With over 66 million people already casting votes for the 2020 presidential election, there is still a last minute push for college students to turn out on Election Day.
The Get Out the Vote (GOTV) campaigns are taking place across the nation, with organizations texting and calling young voters and encouraging them to head to the polls on Tuesday.
According to Pew Research Center, Generation Z voters will make up one in ten eligible voters for the 2020 election.
Tiffany Dena Loftin
Tiffany Dena Loftin, the national director for the youth and college division at the National Association for the Advancement of Colored People (NACCP) — the nation’s oldest civil rights organization — said that the organization has been canvassing, phone banking and texting young voters. The strategy, she said, has proven successful. More than 17 million people have been texted, and 82,000 phone calls have been made across the nation to encourage those of voting age to cast their ballot by Tuesday.
With 25,000 members in the youth college division and over 360 chapters around the country, the GOTV efforts are two-fold, Loftin explained. Youth members under the age of 18 are part of the ‘Vote for Me’ program in which they find cohorts of young people (who are not yet of voting age) to join them and mobilize the older generation to vote for them.
Students and youth who are 18 and up have created voter registration events online as well. For them, a creative outreach strategy includes ‘Netflix and Chill’ parities, where students host movies virtually and post the voter registration link in the chat.
She said that 15,000 young people have been trained to do civic engagement as part of the “electoral strategy work.”
“So, these young people are getting the first-hand experience of being organizers in 2020, not just protesting but being a part of an actual organization that can help advance an agenda for their community,” said Loftin. In this way, the NAACP is preparing them to become “active civic participants,” especially when they become old enough to exercise their own right to vote and participate, she added.
Training is essential to mobilizing students and youth to vote, said Joseline Garcia, the former president of the United States Student Association (USSA), the nation’s oldest and largest student association.
“You don’t need to be someone who has been in politics for years to be able to have a conversation about the importance of the election,” said Garcia, who was the former California and New York student organizing manager for the Bernie Sanders for President campaign. Part of the trainings for the Sanders campaign this year included strategizing on ways that students and youth could tell their own personal stories to move someone to cast a vote, she said.
“The biggest ask right now has been, ‘Are you checking your voter registration status?’” said Loftin. “It’s not enough for people just to register. We want to make sure people are checking their status because obviously there’s a lot going on with the closing of precincts, voting places and making sure people have the proper ID.”
To that point, information on how to access a ballot, how to vote by mail, location of polling places, voter registration and absentee ballot requests have all been part of the text-messaging campaigns, said Chris Gannon, co-leader of USSA. The messages serve as “free reminders” to give people the information they need to vote, he added.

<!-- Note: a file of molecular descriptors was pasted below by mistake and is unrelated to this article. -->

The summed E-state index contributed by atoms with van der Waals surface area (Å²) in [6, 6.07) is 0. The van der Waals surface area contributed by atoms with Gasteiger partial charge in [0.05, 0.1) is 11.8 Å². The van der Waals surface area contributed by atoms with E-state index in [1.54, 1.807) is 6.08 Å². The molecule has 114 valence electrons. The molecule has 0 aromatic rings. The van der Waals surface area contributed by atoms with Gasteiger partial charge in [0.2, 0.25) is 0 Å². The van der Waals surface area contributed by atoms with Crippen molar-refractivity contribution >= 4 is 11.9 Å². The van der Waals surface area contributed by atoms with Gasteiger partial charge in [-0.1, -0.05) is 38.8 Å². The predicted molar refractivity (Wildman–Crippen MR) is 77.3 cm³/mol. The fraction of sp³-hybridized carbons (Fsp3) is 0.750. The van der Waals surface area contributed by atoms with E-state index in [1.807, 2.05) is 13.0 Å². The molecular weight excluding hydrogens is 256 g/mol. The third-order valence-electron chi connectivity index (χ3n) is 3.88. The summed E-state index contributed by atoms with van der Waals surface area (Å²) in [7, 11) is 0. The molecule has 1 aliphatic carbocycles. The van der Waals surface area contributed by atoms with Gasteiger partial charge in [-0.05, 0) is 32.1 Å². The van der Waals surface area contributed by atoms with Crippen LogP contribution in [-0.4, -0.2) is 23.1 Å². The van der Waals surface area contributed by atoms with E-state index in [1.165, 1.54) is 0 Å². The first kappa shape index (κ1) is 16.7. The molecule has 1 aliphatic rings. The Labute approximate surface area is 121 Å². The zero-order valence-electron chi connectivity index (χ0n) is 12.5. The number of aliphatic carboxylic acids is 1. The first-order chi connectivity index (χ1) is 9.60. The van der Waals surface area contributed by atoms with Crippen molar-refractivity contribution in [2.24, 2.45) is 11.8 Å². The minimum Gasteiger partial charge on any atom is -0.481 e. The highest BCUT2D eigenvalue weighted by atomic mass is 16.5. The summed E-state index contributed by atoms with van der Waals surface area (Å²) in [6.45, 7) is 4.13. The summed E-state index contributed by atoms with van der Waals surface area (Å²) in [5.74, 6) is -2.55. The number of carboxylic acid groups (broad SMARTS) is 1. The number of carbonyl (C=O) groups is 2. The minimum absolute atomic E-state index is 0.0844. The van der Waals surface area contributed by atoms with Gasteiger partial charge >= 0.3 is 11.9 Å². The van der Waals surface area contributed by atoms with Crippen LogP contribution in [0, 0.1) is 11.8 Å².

To date, USSA has helped mail 700,000 absentee ballot request forms to students and youth from different states across the country.
“It’s really hard with COVID-19 to safely go door to door, and help people get out and vote, and tell them what to do,” said Gannon. “So, texting and sending emails and digital contact are really important this time around.”
“We’re not necessarily organizing the classroom or the college campus but more so, we’re using other platforms to try to get access to them,” she said.
Reaching students where they are — which is on social media (especially TikTok) — is a common strategy, she said.
Gabrielle Harris, a senior at Stephen F. Austin State University, is the national president of the College Democrats of America — a nationwide organization dedicated to electing Democrats across the country to mobilize students to vote.
Since GOTV efforts vary geographically, relational-organizing is critical to get more people to vote.
“What’s the best voter contact method for those states?” asked Harris. “I am direct messaging (DM) my friends and having my friends DM their friends,” as well as sending the ‘iwillvote.com’ link out, said Harris.
Regardless of the results on Tuesday, GOTV efforts among students, youth and organizations are real examples of how students are “taking control of their future,” said Garcia.
“The fact that so many students and young people are activating and doing something about it, I would say, is a massive light at the end of the tunnel that we should look forward to,” she said. “And I would say it is everyone’s responsibility to invest in that light.”
Investing in additional training and resources for voters, specifically for students and youth, on how to combat voter suppression and intimidation are also important to consider for the waning hours of the campaign. Some recommendations include staying socially distant, being prepared for potentially long lines and having proper identification to vote.
“What I hope is that we can see a political shift that doesn’t take the youth vote for granted,” said Loftin. “I don’t want anybody — not party, not candidate — to use the youth voice through the season and not take them seriously for the rest of the year. I think that would do a huge disservice to all of the work and momentum that’s been built by young people in this country to change the narrative, not just around Black Lives Matter but [around] everything that is important to the people.”